2 Photos Reveal A Side Of Depression We Usually Work So Hard To Hide

Here's what the room of a depressed person looks like.

Last updated on Sep 10, 2023

the two sides of depression AustinArtist, KatarzynaBialasiewicz | Canva

Anyone who’s experienced serious depression can tell you that it makes accomplishing the most basic, everyday tasks almost painfully difficult. At times, it’s hard to even get out of bed in the morning. Recently, a series of photos went viral that gives an unflinching look at what it looks like when someone lives with depression and, ultimately, decides to fight back.

The two photos were posted to the image-sharing site Imgur under the title “Me 1 — Depression 0!,” and, since their initial posting, they’ve been viewed over 330,000 times.


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The images present a before-and-after look at the original poster’s bedroom. The “before” picture shows the bedroom covered in trash, the floor almost completely covered in plastic bottles, and the bed itself overwhelmed with clutter.


The caption reads: “My room. I suffer from severe depression and have a really hard time with cleaning and doing other kinds of household work. My room has been this messy for several months because I can't push myself to take care of it. But this Friday I decided to finally do it!”

The second image shows the exact same room, but it looks almost completely different. The mess is gone, the bed is made, and the room feels lighter and brighter.

The caption for the second image says:


“Three days later...

You can finally see that I have a floor! Say hi to my teddy Nalle on the bed!

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I know it's not a big victory, but for me, it means the world to just be able to have my door open if people come over.

I feel so at peace right now, just wanted to share with all of you wonderful imgurians!


It’s a simple change — a typical bedroom clean-up — but, in the context of the post, it feels like a huge personal victory.

Many of us have been in the exact same place when it comes to depression. Unable to sleep, eat, or take care of the simple life tasks we do every day. But this small act of defiance against depression really struck a chord with Imgur users, inspiring hundreds of thousands of views and over 1,400 comments.

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While internet comments have a reputation for being cruel, the vast majority of the comments on the Imgur post actually express support or solidarity with the anonymous poster. For example:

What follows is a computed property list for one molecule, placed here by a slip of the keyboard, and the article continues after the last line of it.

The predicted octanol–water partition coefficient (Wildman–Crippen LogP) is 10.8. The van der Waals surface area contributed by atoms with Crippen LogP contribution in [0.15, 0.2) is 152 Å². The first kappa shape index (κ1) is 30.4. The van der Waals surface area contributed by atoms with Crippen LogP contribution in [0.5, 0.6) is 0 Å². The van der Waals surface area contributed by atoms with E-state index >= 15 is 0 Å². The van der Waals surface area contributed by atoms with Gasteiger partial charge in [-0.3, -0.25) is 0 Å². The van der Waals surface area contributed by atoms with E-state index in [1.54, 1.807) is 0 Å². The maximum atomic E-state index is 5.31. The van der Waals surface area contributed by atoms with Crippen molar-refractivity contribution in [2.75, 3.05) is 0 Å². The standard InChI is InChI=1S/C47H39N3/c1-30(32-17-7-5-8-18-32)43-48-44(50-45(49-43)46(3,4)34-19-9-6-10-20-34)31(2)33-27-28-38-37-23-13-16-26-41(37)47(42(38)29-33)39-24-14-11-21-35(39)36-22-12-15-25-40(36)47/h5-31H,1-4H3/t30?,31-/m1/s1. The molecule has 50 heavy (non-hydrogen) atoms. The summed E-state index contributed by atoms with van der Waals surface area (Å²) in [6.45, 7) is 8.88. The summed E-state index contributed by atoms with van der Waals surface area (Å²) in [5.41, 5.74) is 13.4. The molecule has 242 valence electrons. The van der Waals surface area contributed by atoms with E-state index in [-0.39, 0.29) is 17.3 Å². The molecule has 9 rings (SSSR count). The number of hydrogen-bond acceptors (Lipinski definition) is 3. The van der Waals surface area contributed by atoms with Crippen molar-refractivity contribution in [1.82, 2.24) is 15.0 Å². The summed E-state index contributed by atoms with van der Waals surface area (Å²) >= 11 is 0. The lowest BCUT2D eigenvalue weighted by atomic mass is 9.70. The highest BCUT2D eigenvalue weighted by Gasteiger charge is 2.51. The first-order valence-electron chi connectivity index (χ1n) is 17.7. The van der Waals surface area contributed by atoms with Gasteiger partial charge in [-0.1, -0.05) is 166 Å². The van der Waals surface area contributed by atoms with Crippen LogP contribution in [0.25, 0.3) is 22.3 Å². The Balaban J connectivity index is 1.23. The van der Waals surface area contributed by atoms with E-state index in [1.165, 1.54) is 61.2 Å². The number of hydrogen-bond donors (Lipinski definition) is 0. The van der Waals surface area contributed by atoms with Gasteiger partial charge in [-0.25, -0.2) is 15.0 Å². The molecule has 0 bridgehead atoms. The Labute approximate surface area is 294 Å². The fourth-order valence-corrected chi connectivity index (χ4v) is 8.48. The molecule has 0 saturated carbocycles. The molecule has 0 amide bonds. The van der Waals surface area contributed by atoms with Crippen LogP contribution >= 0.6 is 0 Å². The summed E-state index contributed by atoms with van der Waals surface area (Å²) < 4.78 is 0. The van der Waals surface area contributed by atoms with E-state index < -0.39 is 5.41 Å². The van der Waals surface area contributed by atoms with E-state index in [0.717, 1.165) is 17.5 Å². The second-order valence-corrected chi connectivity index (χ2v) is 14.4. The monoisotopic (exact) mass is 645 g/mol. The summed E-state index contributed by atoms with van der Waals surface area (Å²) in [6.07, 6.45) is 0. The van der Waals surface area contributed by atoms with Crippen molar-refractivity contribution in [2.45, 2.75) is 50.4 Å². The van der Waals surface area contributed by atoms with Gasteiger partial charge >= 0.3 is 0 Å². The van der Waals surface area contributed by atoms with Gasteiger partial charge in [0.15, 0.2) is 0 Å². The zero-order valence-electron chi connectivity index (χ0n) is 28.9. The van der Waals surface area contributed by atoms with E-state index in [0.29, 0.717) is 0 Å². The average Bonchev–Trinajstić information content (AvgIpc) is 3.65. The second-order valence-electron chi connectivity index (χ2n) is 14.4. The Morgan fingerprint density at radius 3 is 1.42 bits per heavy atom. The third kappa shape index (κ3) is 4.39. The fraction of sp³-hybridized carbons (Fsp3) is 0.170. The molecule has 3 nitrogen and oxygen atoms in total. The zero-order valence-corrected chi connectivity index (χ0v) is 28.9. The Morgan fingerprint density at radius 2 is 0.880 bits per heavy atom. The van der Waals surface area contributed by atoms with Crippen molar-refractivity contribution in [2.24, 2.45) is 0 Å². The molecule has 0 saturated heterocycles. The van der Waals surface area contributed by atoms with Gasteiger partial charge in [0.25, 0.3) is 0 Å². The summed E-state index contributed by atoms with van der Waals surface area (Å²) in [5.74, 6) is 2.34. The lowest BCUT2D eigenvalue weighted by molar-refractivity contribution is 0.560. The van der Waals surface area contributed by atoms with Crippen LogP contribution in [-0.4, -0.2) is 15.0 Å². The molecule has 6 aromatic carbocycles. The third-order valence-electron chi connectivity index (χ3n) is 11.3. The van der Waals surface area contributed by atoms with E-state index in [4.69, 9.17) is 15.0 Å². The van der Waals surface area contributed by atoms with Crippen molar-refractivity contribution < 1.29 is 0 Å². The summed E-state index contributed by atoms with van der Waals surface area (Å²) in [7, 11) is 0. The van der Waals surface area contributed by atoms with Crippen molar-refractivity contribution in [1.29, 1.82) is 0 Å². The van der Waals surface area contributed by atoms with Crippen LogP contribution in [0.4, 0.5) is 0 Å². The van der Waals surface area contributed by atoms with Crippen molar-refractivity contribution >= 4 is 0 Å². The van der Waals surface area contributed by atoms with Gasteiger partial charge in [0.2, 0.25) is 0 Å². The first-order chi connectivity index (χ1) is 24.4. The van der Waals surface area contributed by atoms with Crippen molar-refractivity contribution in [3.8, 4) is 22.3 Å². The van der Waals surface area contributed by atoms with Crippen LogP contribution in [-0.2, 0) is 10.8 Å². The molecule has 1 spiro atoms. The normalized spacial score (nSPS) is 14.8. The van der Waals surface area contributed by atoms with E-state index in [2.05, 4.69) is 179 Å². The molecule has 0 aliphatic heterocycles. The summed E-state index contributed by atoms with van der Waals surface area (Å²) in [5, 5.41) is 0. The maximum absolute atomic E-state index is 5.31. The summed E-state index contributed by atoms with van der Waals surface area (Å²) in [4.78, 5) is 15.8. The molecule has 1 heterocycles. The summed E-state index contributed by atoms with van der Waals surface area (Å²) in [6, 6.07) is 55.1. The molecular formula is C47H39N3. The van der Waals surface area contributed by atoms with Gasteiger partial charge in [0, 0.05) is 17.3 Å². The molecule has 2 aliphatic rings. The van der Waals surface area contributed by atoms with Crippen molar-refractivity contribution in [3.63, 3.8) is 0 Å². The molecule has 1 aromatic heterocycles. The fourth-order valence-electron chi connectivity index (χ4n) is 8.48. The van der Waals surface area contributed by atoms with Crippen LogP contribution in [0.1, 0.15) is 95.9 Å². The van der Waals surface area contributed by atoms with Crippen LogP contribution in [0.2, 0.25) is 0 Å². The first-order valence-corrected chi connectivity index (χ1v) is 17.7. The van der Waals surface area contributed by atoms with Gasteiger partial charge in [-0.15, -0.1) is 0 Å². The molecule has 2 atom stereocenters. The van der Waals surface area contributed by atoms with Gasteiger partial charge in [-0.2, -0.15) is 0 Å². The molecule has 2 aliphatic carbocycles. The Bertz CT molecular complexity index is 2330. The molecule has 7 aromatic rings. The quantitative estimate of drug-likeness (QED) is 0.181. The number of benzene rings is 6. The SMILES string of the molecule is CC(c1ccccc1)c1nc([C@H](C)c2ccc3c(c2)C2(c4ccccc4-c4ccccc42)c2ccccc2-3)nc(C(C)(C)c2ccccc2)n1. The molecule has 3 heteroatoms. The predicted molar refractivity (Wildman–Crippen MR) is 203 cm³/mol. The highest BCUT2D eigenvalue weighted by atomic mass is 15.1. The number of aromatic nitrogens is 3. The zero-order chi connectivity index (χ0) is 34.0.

It’s important to note that accomplishing simple tasks like cleaning your bedroom can actually be a big deal when learning to live with depression. The condition of a person’s physical space is often used as an indicator of mental distress — hoarding is a prime example — and living in an unkempt space can actually worsen a person’s overall sense of depression.

According to Everyday Health, one of the major signs of depression is when a person suspends “taking care of day-to-day chores, like cleaning your house. … Unfortunately, a messy house can add to those feelings of depression — creating a destructive cycle that feeds on itself. Once the mess gets too large and chaotic, people with depression can't imagine how to begin tackling the household duties.”

They went on to suggest that 20 minutes of physical activity a day, such as basic housework, “benefited mental health and lowered risks of psychological problems.”


So, can you really call straightening up your bedroom a “victory”? Yes, you can.

Because anything a person can do to take back their daily lives from doubt and anxiety is an important step in the right direction. These two Imgur photos show that hundreds of thousands of people recognize how significant something like a clean bedroom can be when someone is struggling to cope with the all-too-familiar feelings of depression.

If you or somebody that you know is experiencing a mental health crisis, there is a way to get help. Call SAMHSA’s National Helpline at 1-800-662-HELP (4357) or text "HELLO" to 741741 to be connected with the Crisis Text Line.

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Tom Burns has served as a contributing editor for 8BitDad and The Good Men Project, and his writing has been featured on Babble, Brightly, Mom.me, Time Magazine, and various other sites.